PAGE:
I assume you are making a machine to make a particular part. Part of your choice of methods should/would depend on how many of these parts you expect to make. The micro-controller would be the most reliable for a lot of parts while a mechanical clutch may need more maintenance over thousands or hundreds of thousands of cycles. Micro switches that carry heavy currents (motor current) will wear out a lot faster than such switches that only carry small control currents. This can be a major factor in long term operation.

cuemaker
01-17-2013, 12:53 PM
If a DC motor give me what i need..then that is the way i would go.

Can someone do some shopping for me? An example of a DC motor..limit switch and whatever else i need to switch the motor. I am thinking roughly 30 cycles a minute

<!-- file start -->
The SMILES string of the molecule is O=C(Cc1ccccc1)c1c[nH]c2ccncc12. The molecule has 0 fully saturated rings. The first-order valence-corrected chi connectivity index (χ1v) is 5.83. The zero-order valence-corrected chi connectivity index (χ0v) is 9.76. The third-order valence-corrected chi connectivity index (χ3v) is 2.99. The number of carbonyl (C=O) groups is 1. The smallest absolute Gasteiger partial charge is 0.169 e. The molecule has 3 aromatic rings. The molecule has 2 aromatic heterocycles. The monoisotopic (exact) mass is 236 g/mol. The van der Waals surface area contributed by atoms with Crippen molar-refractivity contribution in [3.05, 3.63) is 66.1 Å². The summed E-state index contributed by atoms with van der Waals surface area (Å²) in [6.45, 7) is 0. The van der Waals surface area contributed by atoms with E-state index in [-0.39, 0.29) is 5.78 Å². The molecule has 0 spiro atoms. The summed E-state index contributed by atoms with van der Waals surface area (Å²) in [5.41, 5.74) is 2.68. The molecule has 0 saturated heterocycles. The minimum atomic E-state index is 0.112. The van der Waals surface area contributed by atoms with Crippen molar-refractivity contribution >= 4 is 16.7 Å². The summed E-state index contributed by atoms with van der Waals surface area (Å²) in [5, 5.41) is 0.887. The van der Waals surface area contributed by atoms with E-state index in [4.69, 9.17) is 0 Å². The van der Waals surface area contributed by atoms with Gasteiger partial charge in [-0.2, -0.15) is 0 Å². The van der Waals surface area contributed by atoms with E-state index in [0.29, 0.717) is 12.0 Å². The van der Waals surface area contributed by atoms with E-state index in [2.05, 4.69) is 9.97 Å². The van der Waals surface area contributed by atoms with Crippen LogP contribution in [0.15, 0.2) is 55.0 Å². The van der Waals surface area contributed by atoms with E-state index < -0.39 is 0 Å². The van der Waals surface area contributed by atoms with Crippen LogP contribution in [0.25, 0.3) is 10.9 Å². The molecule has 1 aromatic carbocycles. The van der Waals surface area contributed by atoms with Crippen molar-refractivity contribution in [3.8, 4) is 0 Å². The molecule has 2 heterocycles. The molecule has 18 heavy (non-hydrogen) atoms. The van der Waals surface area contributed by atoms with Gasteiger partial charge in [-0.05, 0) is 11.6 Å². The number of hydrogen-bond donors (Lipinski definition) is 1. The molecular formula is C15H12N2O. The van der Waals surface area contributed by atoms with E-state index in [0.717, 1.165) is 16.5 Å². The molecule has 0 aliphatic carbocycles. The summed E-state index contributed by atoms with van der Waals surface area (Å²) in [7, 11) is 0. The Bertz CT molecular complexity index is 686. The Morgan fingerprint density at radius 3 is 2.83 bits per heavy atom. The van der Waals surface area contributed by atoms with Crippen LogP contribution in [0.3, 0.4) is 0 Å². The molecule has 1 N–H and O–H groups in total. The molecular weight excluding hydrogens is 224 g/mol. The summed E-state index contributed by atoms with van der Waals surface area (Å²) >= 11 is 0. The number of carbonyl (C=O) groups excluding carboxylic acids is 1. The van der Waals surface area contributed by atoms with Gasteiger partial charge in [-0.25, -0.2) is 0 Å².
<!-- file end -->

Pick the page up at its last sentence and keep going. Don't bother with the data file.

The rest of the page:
Tim in D
01-17-2013, 02:02 PM
Funny, I'm trying to spec the exact same requirement. I need a "plug reversing" motor to drive a simple drive screw set up. I'm looking at a small stepper motor but haven't found a source for a SIMPLE DRIVE module. Something that has an onboard variable speed pot. I don't need no stink'n program!!!! Anyone have a source? (not Gecko)

Tim in D

lwalker
01-17-2013, 02:25 PM
A motor like this perhaps? (http://www.automationdirect.com/adc/Shopping/Catalog/Motors/DC_Motors_-_General_Purpose_IronHorse_%280.33_-_2HP%29/Permanent_Magnet_DC_Motors_-z-_90_VDC_Armature_%280.33_-_1.5HP%29/MTPM-P33-1L18).

I missed the part where you said it had to auto-reverse at the limit, so the circuit I linked to won't do that. 30 cycles per minute for how long? Switching with electromechanical relays is cheap and easy, but if this thing has to run 24/7 then the relays won't last long.